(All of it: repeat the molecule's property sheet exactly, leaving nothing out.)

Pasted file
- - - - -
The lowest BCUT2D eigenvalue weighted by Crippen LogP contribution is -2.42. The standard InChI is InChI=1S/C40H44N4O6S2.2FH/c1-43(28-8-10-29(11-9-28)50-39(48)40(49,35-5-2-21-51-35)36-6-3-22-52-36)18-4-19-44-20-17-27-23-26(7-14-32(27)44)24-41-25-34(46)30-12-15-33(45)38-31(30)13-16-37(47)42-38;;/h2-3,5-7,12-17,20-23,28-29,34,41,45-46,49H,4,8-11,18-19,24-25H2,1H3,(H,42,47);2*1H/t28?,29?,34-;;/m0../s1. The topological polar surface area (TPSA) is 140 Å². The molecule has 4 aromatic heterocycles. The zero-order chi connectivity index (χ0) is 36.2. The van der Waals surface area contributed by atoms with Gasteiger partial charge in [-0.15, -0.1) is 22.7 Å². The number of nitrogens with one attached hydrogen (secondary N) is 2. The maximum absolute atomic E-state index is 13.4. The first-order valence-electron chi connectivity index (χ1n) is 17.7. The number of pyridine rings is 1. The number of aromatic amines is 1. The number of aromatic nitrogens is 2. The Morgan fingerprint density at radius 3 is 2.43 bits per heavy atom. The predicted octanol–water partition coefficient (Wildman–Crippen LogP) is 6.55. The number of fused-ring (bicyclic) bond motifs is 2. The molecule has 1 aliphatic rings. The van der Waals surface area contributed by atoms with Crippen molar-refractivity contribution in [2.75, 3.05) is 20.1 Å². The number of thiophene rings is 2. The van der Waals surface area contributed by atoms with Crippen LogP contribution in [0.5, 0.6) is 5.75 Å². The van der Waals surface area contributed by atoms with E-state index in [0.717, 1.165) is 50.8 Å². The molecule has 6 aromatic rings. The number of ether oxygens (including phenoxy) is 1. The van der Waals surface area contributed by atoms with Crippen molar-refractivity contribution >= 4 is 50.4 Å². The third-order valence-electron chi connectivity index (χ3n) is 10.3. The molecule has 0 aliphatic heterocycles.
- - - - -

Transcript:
The lowest BCUT2D eigenvalue weighted by Crippen LogP contribution is -2.42. The standard InChI is InChI=1S/C40H44N4O6S2.2FH/c1-43(28-8-10-29(11-9-28)50-39(48)40(49,35-5-2-21-51-35)36-6-3-22-52-36)18-4-19-44-20-17-27-23-26(7-14-32(27)44)24-41-25-34(46)30-12-15-33(45)38-31(30)13-16-37(47)42-38;;/h2-3,5-7,12-17,20-23,28-29,34,41,45-46,49H,4,8-11,18-19,24-25H2,1H3,(H,42,47);2*1H/t28?,29?,34-;;/m0../s1. The topological polar surface area (TPSA) is 140 Å². The molecule has 4 aromatic heterocycles. The zero-order chi connectivity index (χ0) is 36.2. The van der Waals surface area contributed by atoms with Gasteiger partial charge in [-0.15, -0.1) is 22.7 Å². The number of nitrogens with one attached hydrogen (secondary N) is 2. The maximum absolute atomic E-state index is 13.4. The first-order valence-electron chi connectivity index (χ1n) is 17.7. The number of pyridine rings is 1. The number of aromatic amines is 1. The number of aromatic nitrogens is 2. The Morgan fingerprint density at radius 3 is 2.43 bits per heavy atom. The predicted octanol–water partition coefficient (Wildman–Crippen LogP) is 6.55. The number of fused-ring (bicyclic) bond motifs is 2. The molecule has 1 aliphatic rings. The van der Waals surface area contributed by atoms with Crippen molar-refractivity contribution in [2.75, 3.05) is 20.1 Å². The number of thiophene rings is 2. The van der Waals surface area contributed by atoms with Crippen LogP contribution in [0.5, 0.6) is 5.75 Å². The van der Waals surface area contributed by atoms with E-state index in [0.717, 1.165) is 50.8 Å². The molecule has 6 aromatic rings. The number of ether oxygens (including phenoxy) is 1. The van der Waals surface area contributed by atoms with Crippen molar-refractivity contribution >= 4 is 50.4 Å². The third-order valence-electron chi connectivity index (χ3n) is 10.3. The molecule has 0 aliphatic heterocycles.